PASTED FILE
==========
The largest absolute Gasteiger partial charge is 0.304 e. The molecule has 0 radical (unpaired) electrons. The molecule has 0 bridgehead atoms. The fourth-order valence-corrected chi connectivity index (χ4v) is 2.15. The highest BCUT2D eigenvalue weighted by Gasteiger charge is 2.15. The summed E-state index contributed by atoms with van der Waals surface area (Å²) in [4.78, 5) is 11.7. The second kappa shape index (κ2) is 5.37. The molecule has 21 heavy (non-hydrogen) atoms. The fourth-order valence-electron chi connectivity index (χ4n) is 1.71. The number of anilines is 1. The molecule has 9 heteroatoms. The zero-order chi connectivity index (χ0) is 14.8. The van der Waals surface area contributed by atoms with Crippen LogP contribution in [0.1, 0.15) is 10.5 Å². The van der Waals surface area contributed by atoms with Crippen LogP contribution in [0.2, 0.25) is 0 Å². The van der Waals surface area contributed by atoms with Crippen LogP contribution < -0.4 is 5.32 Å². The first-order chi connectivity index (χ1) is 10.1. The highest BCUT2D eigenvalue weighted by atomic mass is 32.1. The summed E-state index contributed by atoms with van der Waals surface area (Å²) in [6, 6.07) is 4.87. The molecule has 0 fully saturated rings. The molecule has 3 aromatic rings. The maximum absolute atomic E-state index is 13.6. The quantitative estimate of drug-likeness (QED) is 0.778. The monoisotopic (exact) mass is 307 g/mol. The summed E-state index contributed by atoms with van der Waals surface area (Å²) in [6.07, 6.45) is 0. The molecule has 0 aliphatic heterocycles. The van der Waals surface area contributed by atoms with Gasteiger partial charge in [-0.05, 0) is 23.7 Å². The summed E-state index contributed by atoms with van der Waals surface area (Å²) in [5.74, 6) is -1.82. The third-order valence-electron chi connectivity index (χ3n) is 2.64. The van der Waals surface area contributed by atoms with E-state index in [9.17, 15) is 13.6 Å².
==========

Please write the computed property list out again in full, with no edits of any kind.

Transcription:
The largest absolute Gasteiger partial charge is 0.304 e. The molecule has 0 radical (unpaired) electrons. The molecule has 0 bridgehead atoms. The fourth-order valence-corrected chi connectivity index (χ4v) is 2.15. The highest BCUT2D eigenvalue weighted by Gasteiger charge is 2.15. The summed E-state index contributed by atoms with van der Waals surface area (Å²) in [4.78, 5) is 11.7. The second kappa shape index (κ2) is 5.37. The molecule has 21 heavy (non-hydrogen) atoms. The fourth-order valence-electron chi connectivity index (χ4n) is 1.71. The number of anilines is 1. The molecule has 9 heteroatoms. The zero-order chi connectivity index (χ0) is 14.8. The van der Waals surface area contributed by atoms with Crippen LogP contribution in [0.1, 0.15) is 10.5 Å². The van der Waals surface area contributed by atoms with Crippen LogP contribution in [0.2, 0.25) is 0 Å². The van der Waals surface area contributed by atoms with Crippen LogP contribution < -0.4 is 5.32 Å². The first-order chi connectivity index (χ1) is 10.1. The highest BCUT2D eigenvalue weighted by atomic mass is 32.1. The summed E-state index contributed by atoms with van der Waals surface area (Å²) in [6, 6.07) is 4.87. The molecule has 0 fully saturated rings. The molecule has 3 aromatic rings. The maximum absolute atomic E-state index is 13.6. The quantitative estimate of drug-likeness (QED) is 0.778. The monoisotopic (exact) mass is 307 g/mol. The summed E-state index contributed by atoms with van der Waals surface area (Å²) in [6.07, 6.45) is 0. The molecule has 0 aliphatic heterocycles. The van der Waals surface area contributed by atoms with Gasteiger partial charge in [-0.05, 0) is 23.7 Å². The summed E-state index contributed by atoms with van der Waals surface area (Å²) in [5.74, 6) is -1.82. The third-order valence-electron chi connectivity index (χ3n) is 2.64. The van der Waals surface area contributed by atoms with E-state index in [9.17, 15) is 13.6 Å².